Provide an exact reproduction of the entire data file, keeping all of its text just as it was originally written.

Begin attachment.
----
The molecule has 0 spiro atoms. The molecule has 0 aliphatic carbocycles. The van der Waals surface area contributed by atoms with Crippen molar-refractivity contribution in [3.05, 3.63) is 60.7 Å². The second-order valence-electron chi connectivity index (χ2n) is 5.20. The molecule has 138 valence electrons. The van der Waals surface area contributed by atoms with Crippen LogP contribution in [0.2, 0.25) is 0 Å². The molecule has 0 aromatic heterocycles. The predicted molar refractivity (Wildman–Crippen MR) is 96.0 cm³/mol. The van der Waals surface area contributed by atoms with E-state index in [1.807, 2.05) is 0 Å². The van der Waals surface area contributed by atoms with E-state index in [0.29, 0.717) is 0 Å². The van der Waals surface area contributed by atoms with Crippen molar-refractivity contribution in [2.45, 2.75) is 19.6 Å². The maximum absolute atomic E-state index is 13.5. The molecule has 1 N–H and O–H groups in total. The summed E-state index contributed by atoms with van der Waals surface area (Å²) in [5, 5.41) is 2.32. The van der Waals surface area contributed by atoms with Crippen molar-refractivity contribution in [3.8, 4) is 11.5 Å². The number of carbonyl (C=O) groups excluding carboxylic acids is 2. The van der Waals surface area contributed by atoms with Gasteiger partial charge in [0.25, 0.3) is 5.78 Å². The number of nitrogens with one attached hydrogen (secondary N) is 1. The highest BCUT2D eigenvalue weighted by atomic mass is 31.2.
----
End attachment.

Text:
The molecule has 0 spiro atoms. The molecule has 0 aliphatic carbocycles. The van der Waals surface area contributed by atoms with Crippen molar-refractivity contribution in [3.05, 3.63) is 60.7 Å². The second-order valence-electron chi connectivity index (χ2n) is 5.20. The molecule has 138 valence electrons. The van der Waals surface area contributed by atoms with Crippen LogP contribution in [0.2, 0.25) is 0 Å². The molecule has 0 aromatic heterocycles. The predicted molar refractivity (Wildman–Crippen MR) is 96.0 cm³/mol. The van der Waals surface area contributed by atoms with E-state index in [1.807, 2.05) is 0 Å². The van der Waals surface area contributed by atoms with E-state index in [0.29, 0.717) is 0 Å². The van der Waals surface area contributed by atoms with Crippen molar-refractivity contribution in [2.45, 2.75) is 19.6 Å². The maximum absolute atomic E-state index is 13.5. The molecule has 1 N–H and O–H groups in total. The summed E-state index contributed by atoms with van der Waals surface area (Å²) in [5, 5.41) is 2.32. The van der Waals surface area contributed by atoms with Crippen molar-refractivity contribution in [3.8, 4) is 11.5 Å². The number of carbonyl (C=O) groups excluding carboxylic acids is 2. The van der Waals surface area contributed by atoms with Gasteiger partial charge in [0.25, 0.3) is 5.78 Å². The number of nitrogens with one attached hydrogen (secondary N) is 1. The highest BCUT2D eigenvalue weighted by atomic mass is 31.2.